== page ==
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Dietary Management of ADHD

By: Julia Pendower - Updated: 29 Aug 2012 | comments*Discuss
 
Adhd Symptoms Diet Food Healthy Diet

ADHD or Attention Deficit Hyperactivity Disorder can be managed, at least partially, through strict dietary management. Whilst the research seems to be quite clear that diet or dietary deficiencies do not cause ADHD, there is a growing body of evidence that dietary factors can increase the severity of ADHD symptoms.

So what are good dietary practices that can be followed to help manage or limit the severity of ADHD symptoms?

Exclusion of All Artificial Additives from an ADHD Diet

There is a growing body of evidence that some foods, and especially dietary components called salicylates, food dyes, preservatives and flavourings can cause hyperactivity and increase the severity of ADHD symptoms.

To remove all artificial additives from the diet, the simplest method is to remove all processed and pre-packaged foods from your diet. This means that you should only select goods clearly marked as 'organic' or labelled as 'no artificial additives' when carrying out the weekly food shop. There are now a very diverse range of organic foodstuffs available in the supermarkets, so going 'wholly natural' when food shopping is not very difficult to do. Additionally, it is only very slightly more expensive to shop organically.

To avoid any foods that could be contaminated with pesticides or other chemicals it is also advisable to select organic meat and vegetables whenever possible. If financial or other practical considerations make buying organic meat, fruits or vegetables difficult or impossible, always remember to wash all produce very thoroughly with water to remove any traces of preservatives or pesticides.

Check the Food Labels

By law, all foods must clearly list all additives and ingredients on the food label of any goods you buy. Check carefully to see if any artificial additives or preservatives are listed; if they are, don't buy the product.

Removal of Caffeine

Even very small amounts of caffeine can increase ADHD symptoms by up to 240% or more. Caffeine is found in coffee, tea and coca cola's; all of these drinks have decaffeinated varieties readily available so there is absolutely no reason for any diet to include caffeine.

Include Fish in Your Diet at Least Twice a Week

Fish is a good source of Omega 3 essential fatty acids, and especially oily fish such as trout, mackerel, sardines and salmon. Not only is fish good for your heart, it is essential for a healthy nervous system and for proper brain function and development. Whilst white fish like cod or haddock are still healthy, they don't have as much Omega 3 as oily fish. If a child will not eat fish there are a growing number of foods available with added Omega 3. When all else fails, supplement the diet with a good fish oil based Omega 3 supplement. Ask your pharmacist or health food shop for advice.

Include Wholegrain Foods in the Diet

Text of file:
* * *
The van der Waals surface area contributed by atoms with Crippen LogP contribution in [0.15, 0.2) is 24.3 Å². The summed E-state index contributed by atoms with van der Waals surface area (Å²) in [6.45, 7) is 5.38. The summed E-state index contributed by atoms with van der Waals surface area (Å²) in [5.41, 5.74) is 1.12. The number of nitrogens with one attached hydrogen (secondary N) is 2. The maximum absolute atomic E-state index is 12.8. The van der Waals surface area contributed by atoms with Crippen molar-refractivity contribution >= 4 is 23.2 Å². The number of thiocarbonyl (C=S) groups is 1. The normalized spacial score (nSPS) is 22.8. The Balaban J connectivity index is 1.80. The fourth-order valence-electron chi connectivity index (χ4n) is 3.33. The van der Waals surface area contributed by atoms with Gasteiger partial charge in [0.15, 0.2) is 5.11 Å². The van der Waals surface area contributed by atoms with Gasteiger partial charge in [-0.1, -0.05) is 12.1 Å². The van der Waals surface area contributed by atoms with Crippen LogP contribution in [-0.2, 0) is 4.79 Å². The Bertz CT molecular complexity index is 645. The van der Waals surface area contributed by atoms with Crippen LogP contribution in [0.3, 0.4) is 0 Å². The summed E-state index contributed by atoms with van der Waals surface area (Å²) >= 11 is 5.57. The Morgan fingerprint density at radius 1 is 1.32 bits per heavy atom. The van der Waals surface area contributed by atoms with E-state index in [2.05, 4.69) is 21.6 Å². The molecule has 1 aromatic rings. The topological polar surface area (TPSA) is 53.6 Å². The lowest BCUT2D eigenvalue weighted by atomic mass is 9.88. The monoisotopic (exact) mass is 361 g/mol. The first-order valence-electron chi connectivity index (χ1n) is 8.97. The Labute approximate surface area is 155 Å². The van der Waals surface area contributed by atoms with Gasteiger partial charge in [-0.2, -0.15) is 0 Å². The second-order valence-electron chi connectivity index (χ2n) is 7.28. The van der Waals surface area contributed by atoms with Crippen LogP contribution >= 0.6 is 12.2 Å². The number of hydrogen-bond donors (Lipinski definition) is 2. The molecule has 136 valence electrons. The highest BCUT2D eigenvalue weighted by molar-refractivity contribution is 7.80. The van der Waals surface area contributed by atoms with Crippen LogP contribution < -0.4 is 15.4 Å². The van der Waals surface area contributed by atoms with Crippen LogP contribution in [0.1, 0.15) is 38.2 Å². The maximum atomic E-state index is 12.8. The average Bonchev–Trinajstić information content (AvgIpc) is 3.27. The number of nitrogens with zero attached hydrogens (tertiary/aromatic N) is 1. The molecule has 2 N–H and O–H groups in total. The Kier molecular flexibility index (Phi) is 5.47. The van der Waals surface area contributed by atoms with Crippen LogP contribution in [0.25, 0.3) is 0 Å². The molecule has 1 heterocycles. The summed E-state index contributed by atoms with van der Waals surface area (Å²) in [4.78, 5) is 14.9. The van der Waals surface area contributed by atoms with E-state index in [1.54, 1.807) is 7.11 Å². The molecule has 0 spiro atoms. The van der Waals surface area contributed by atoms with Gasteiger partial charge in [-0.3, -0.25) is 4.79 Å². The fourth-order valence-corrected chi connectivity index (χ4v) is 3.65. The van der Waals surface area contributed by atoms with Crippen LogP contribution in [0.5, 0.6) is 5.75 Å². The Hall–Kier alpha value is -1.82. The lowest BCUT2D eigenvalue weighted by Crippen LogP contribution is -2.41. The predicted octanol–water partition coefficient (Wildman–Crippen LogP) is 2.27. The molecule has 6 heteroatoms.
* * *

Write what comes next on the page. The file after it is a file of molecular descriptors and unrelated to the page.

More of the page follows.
Wholegrain foods, including sunflower oils and other foodstuffs made from seeds with their husks are a good source of Omega 6 essential fatty acids. These nutrients are also vitally important for healthy nervous tissues and brain function. Buying whole grain breads or cereals wherever possible can help to make sure that there is sufficient Omega 6 in the diet

Include at Least Five Portions of Fruit and Vegetables a Day

Some children with ADHD have been shown to have low levels of magnesium, and at least two small studies have shown that magnesium supplementation produces marked improvements in ADHD symptoms. Green vegetables are a good natural source of magnesium, as well as a wide range of other essential vitamins and minerals. However, research conducted by the Food Standards Agency has shown that it can be difficult to get sufficient amounts of magnesium from the diet, and additional supplementation could be beneficial.

Additionally, very recent research showed that children with ADHD had abnormally low levels of ferritin (which is a form of iron) compared with normal children. The lower the iron levels, the more severe the symptoms shown by ADHD children. Good sources of iron include eggs, fish, poultry, beans, green leafy vegetables, whole grain cereals, almonds, peaches and pears. 65% of children with ADHD have also been shown to have low Zinc levels.

Supplementing the Diet

The Recommended Daily Amount of nutrients is the minimum amount that is needed every day to avoid a deficiency. Whilst a healthy diet should generally provide RDA amounts of nutrients, supplementation could be beneficial in ADHD to ensure that amounts eaten are sufficient for optimal health.

Whilst GPs should be advised and informed of any dietary measures you may be following to help manage ADHD symptoms, very few UK medical practitioners have had detailed nutritional training as part of their medical education. As a result, consulting a nutritionist for advice and guidance is a good idea if supplements are being considered.

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